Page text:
Space Warfare


Space warfare is combat that takes place in outer space, i.e. outside the atmosphere. Space warfare therefore includes ground-to-space warfare, such as attacking satellites from the Earth, as well as space-to-space warfare, such as satellites attacking satellites.

It does not include the use of satellites for espionage, surveillance, or military communications, however useful those activities might be. It does not technically include space-to-ground warfare, where orbital objects attack ground, sea or air targets directly, but the public and media frequently use the term to include any conflict which includes space as a theater of operations, regardless of the intended target. For example, a rapid delivery system in which troops are deployed from orbit might be described as "space warfare," even though the military uses the term as described above.

A film was produced by the U.S. Military in the early 1960s called Space and National Security which depicted space warfare. From 1985 to 2002 there was a United States Space Command, which in 2002 merged with the United States Strategic Command. There is a Russian Space Force, which was established on August 10, 1992, and which became an independent section of the Russian military on June 1, 2001.

Only a few incidents of space warfare have occurred in world history, and all were training missions, as opposed to actions against real opposing forces. In the mid-1980s a USAF pilot in an F-15 successfully shot down the P78-1, a communications satellite in a 345 mile (555 km) orbit.

In 2007 the People's Republic of China used a missile system to destroy one of its obsolete satellites (see 2007 Chinese anti-satellite missile test), and in 2008 the United States similarly destroyed its malfunctioning satellite USA 193. To date, there have been no human casualties resulting from conflict in space, nor has any ground target been successfully neutralized from orbit.

International treaties governing space limit or regulate conflicts in space and limit the installation of weapon systems, especially nuclear weapons.

Read more about Space Warfare:  History, Practical Considerations, Possible Warfare Over Space, Space Warfare in Fiction

Other articles related to "space warfare, space, warfare":

Space Warfare in Fiction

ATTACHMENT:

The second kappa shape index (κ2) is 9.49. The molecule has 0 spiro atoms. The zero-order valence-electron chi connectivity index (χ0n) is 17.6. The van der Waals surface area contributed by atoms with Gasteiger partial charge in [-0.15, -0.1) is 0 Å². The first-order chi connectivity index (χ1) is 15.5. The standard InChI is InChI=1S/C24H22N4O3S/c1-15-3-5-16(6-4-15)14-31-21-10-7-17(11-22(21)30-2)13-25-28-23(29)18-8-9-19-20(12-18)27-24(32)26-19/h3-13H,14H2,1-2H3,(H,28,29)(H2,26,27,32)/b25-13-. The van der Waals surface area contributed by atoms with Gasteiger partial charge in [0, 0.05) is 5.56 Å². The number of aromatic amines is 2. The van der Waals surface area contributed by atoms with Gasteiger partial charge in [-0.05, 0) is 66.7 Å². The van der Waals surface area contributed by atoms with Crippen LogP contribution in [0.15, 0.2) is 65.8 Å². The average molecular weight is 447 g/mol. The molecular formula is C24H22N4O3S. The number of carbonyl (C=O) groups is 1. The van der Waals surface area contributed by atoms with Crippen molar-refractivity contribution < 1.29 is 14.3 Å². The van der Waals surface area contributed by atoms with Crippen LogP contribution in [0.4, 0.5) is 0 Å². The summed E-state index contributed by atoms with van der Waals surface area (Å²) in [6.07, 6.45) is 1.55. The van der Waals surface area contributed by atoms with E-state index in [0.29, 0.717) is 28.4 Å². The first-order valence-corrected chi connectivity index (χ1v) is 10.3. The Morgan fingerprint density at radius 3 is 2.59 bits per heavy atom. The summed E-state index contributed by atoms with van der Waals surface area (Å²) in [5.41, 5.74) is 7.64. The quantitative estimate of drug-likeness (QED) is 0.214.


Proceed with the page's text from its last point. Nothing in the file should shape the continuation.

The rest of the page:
... Space warfare is a topic often touched upon in science fiction, with a wide range of realism and plausibility, from stories based on anticipated ... Some portray a space-borne military will be similar to an Air Force, whereas others depict a more naval analog ... mobile forces engaged in interplanetary and interstellar warfare but with most of the actual conflict occurring in terrestrial environments ...
Space Warfare In Fiction
... Space warfare has served as a central theme within the science fiction genre ... or more often an interstellar or intergalactic war is a staple plot device in space operas ... Space warfare has a predominant role in science fiction writing, but is not believed to be a realistic possibility because of the distances involved and the logistical impracticalities ...
Space Warfare In Fiction - Television and Film
... with the fact that early shows were often live productions, meant that space action sequences were usually short and simple ... the ability of producers to show action sequences such as space warfare ... While the future presented in the original Star Trek series was not one of open warfare, the machinery of war was ever present, and was used in many episodes ...
Space Warfare In Fiction - Literature - Late 20th Century Depictions
... More recent depictions of space warfare departed from the jingoism of the pulp science fiction of the 1930s and 1940s ... Heinlein's Starship Troopers, wherein space warfare involved the effects of time dilation and resulted in the alienation of the protagonists from the human civilization on whose behalf they were fighting ... have examined the morality and consequences of space warfare ...

Famous quotes containing the words warfare and/or space:

    And God would bid His warfare cease,
    Saying all things were well;
    And softly make a rosy peace,
    A peace of Heaven with Hell.
    William Butler Yeats (1865–1939)

    The peculiarity of sculpture is that it creates a three-dimensional object in space. Painting may strive to give on a two-dimensional plane, the illusion of space, but it is space itself as a perceived quantity that becomes the peculiar concern of the sculptor. We may say that for the painter space is a luxury; for the sculptor it is a necessity.
    Sir Herbert Read (1893–1968)